Now that the Senate Judiciary Committee has wisely approved and sent to the full Senate the nomination of John Roberts to be Chief Justice of the Supreme Court, things have started to get really interesting. It is an important decision, to be sure, as John Roberts could lead the court for decades. However, the whining and gnashing of teeth on the Left has already begun, as Democrats, who lost a fight they should not have picked, start posturing for both the Senate vote, and the next nominee President Bush will send to the Senate.
In a fit of frustration out of all proportion to the event, Sen. Dianne Feinstein (D-Calif.) who voted against confirmation, said, "I knew as little about what Judge Roberts really thought after the hearings as I did before the hearings.” Ted Kennedy (D-Mass.), still smarting after making a fool of himself during questioning, said the central issue was whether Roberts is committed to civil rights. "Nominees must earn their confirmation by providing us with full knowledge of their values and convictions they'll bring to decisions that may profoundly affect our progress as a nation toward the ideal of equality. Judge Roberts has not done so," he said, after his thumbs-down vote. New York Democrat Sen. Charles Schumer accused Republicans of "marching in lockstep" on the Roberts’ vote, while Democrats made independent decisions.
Those comments are revealing. All three show us that these Democrats either don’t know or don’t care about what qualifies a person to serve on the Supreme Court, and apparently have forgotten the rule of the game for questioning judicial nominees, which is that you don’t ask, and they should not tell, their position on issues likely to come before the court; they should not explore a nominee's philosophical views. This was set in stone, if not before, then certainly during the confirmation of Ruth Bader Ginsburg, an historically liberal justice. Ask Joe Biden.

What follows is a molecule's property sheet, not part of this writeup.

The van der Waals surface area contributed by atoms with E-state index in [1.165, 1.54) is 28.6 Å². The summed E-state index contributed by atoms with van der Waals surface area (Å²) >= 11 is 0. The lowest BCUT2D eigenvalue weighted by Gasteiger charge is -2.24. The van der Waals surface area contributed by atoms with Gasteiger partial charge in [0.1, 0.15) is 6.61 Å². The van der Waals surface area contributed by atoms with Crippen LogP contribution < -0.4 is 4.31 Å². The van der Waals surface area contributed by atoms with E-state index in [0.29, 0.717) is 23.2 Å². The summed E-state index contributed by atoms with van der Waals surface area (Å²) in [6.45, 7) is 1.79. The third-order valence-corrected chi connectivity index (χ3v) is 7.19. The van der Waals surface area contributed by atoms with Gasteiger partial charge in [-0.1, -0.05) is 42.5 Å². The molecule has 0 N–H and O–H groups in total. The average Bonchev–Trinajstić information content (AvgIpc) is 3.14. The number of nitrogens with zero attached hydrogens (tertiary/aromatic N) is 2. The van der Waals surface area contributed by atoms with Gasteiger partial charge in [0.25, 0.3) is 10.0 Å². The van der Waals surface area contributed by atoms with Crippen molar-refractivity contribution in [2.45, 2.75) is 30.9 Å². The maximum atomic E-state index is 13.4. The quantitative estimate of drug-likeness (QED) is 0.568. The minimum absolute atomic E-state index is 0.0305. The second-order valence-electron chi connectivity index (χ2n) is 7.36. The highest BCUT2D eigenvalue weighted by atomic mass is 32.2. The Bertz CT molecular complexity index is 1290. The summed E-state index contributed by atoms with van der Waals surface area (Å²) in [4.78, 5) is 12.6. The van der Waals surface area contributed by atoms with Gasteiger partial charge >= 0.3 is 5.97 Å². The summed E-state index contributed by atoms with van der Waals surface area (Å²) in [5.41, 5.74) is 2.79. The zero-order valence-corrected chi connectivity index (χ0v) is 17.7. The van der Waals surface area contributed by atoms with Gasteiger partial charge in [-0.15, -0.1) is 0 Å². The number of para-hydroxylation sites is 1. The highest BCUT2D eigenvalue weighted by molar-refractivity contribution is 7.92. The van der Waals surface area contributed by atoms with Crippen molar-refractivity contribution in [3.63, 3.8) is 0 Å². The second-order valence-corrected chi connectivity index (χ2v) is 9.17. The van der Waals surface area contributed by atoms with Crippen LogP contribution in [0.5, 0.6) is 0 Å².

Sen. Lindsey Graham (R-S.C.) said: "If we could look at the person before us based on qualifications, character and integrity, and not require them to show an allegiance to a particular case or a cause, it would serve the country well." Right-o Sen. Graham, but you didn’t go far enough: Qualifications, character and integrity are all that one needs to know, and you cannot require a nominee to discuss philosophy.
That circus of the Judiciary Committee looks all the more foolish when one considers the lessons of history regarding Supreme Court Justices. A conservative nominee may well become a liberal judge, and vice versa. It’s happened before, and more than once. John Roberts might become the next John Paul Stevens, David Souter, Ruth Bader Ginsburg, or Stephen Breyer, all committed liberals. Justice Souter, for example, was nominated by George H.W. Bush. Twenty bucks says George the Elder didn’t expect Mr. Justice Souter to be a liberal.
More foolishness came from Sen. Patrick Leahy of Vermont, the Committee’s ranking member, who said of the upcoming nomination to fill Justice Sandra Day O’Connor’s seat, "I hope that this time the president will follow through, share with us his intentions, and even seek our advice before he acts; that little thing called the advice-and-consent clause of the Constitution."
Telegram for Mr. Leahy: It’s the President’s call, not yours.
The federal judiciary is the only branch of government that Democrats have under their control. The worst thing can happen, therefore, is for President Bush to nominate another originalist candidate to the Supreme Court to fill swing voting Justice O’Connor’s seat. The last thing the Democrats need is another justice that follows the Constitution. You can bet they’ll fight dirty to prevent the confirmation of an originalist, and the Republicans had better be ready, because the Democrats are good at fighting dirty.
Committee Chairman Arlen Specter (R-Pa.) said he had told President Bush to expect a very contentious hearing on the next nominee's confirmation, because with the balance of the court at stake, Democrat senators will be even more eager to learn views that the candidate will, and should, refuse to divulge. "It's going to produce a lot of angst," Specter said.